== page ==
The current muni yields reflect this added risk. Look a the current spreads between treasuries and muni yields, I want my bonds and fixed income to be very safe and not volatile. I don’t want to risk my money for such a low reward.



Yes, they can. Unlimited QE means unlimited QE.
I don't believe the Fed has been given the authority to buy directly the bonds of most municipalities, or to purchase directly or indirectly below investment grade muni bonds. The purchases are also limited to shorter durations, and certain budget criteria. So in that sense QE, has limitations with regard to aiding states and municipalities.
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Re: Larry Swedroe: Munis Increasingly Risky

Post by ballons »

gmaynardkrebs wrote: Mon Apr 13, 2020 3:42 pm I don't believe the Fed has been given the authority to buy directly the bonds of most municipalities, or to purchase directly or indirectly below investment grade muni bonds. The purchases are also limited to shorter durations, and certain budget criteria. So in that sense QE, has limitations with regard to aiding states and municipalities.
https://www.barrons.com/articles/the-fe ... 1586524201

The Fed’s program, called the municipal liquidity facility, can directly buy up to $500 billion in municipal bonds from states, cities with more than one million people, and counties with more than two million people. That means the program isn’t open to most local governments as there are only 10 cities and 16 counties in the U.S. that meet the Fed’s criteria. Each muni-bond issuer must obtain Fed approval to use the facility, and states can ask the Fed to lift their borrowing caps on behalf of smaller municipalities and other entities that are ineligible.

State and local governments will be able to sell only bonds maturing in two years or less to the Fed. Each transaction’s pricing will depend on the credit rating of the state or municipal government at the time of the bonds’ purchase, according to the central bank’s term sheet.
New SPV does just that.
https://www.federalreserve.gov/newseven ... 00409a.htm

The Municipal Liquidity Facility will help state and local governments better manage cash flow pressures in order to continue to serve households and businesses in their communities. The facility will purchase up to $500 billion of short term notes directly from U.S. states (including the District of Columbia), U.S. counties with a population of at least two million residents, and U.S. cities with a population of at least one million residents. Eligible state-level issuers may use the proceeds to support additional counties and cities. In addition to the actions described above, the Federal Reserve will continue to closely monitor conditions in the primary and secondary markets for municipal securities and will evaluate whether additional measures are needed to support the flow of credit and liquidity to state and local governments.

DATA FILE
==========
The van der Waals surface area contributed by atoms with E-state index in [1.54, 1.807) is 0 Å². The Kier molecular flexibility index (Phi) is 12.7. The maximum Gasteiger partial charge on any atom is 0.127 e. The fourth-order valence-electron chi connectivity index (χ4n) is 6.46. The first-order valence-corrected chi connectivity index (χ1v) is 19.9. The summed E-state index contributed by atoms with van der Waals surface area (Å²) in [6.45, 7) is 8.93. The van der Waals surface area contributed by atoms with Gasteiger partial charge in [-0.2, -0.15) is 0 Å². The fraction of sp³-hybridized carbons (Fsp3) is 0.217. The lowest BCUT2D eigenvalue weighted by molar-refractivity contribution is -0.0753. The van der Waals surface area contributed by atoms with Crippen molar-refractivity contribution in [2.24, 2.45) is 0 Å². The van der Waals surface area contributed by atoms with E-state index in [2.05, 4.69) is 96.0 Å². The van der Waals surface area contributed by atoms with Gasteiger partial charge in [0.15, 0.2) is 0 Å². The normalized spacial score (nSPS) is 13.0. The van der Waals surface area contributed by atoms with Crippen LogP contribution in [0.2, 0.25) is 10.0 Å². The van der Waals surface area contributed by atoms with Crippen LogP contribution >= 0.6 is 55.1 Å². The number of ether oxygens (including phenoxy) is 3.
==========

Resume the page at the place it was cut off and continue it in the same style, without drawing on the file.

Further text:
All of the facilities mentioned above are established by the Federal Reserve under the authority of Section 13(3) of the Federal Reserve Act, with approval of the Treasury Secretary.
Fed saying more can be on the way if needed including expanding to all muni debt and duration. Fed states they have the authority and only need the Treasury to approve.
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Re: Larry Swedroe: Munis Increasingly Risky

Post by am »

ballons wrote: Mon Apr 13, 2020 4:06 pm
gmaynardkrebs wrote: Mon Apr 13, 2020 3:42 pm I don't believe the Fed has been given the authority to buy directly the bonds of most municipalities, or to purchase directly or indirectly below investment grade muni bonds. The purchases are also limited to shorter durations, and certain budget criteria. So in that sense QE, has limitations with regard to aiding states and municipalities.
https://www.barrons.com/articles/the-fe ... 1586524201

The Fed’s program, called the municipal liquidity facility, can directly buy up to $500 billion in municipal bonds from states, cities with more than one million people, and counties with more than two million people. That means the program isn’t open to most local governments as there are only 10 cities and 16 counties in the U.S. that meet the Fed’s criteria. Each muni-bond issuer must obtain Fed approval to use the facility, and states can ask the Fed to lift their borrowing caps on behalf of smaller municipalities and other entities that are ineligible.

State and local governments will be able to sell only bonds maturing in two years or less to the Fed. Each transaction’s pricing will depend on the credit rating of the state or municipal government at the time of the bonds’ purchase, according to the central bank’s term sheet.
New SPV does just that.
https://www.federalreserve.gov/newseven ... 00409a.htm

The Municipal Liquidity Facility will help state and local governments better manage cash flow pressures in order to continue to serve households and businesses in their communities. The facility will purchase up to $500 billion of short term notes directly from U.S. states (including the District of Columbia), U.S. counties with a population of at least two million residents, and U.S. cities with a population of at least one million residents. Eligible state-level issuers may use the proceeds to support additional counties and cities. In addition to the actions described above, the Federal Reserve will continue to closely monitor conditions in the primary and secondary markets for municipal securities and will evaluate whether additional measures are needed to support the flow of credit and liquidity to state and local governments.

All of the facilities mentioned above are established by the Federal Reserve under the authority of Section 13(3) of the Federal Reserve Act, with approval of the Treasury Secretary.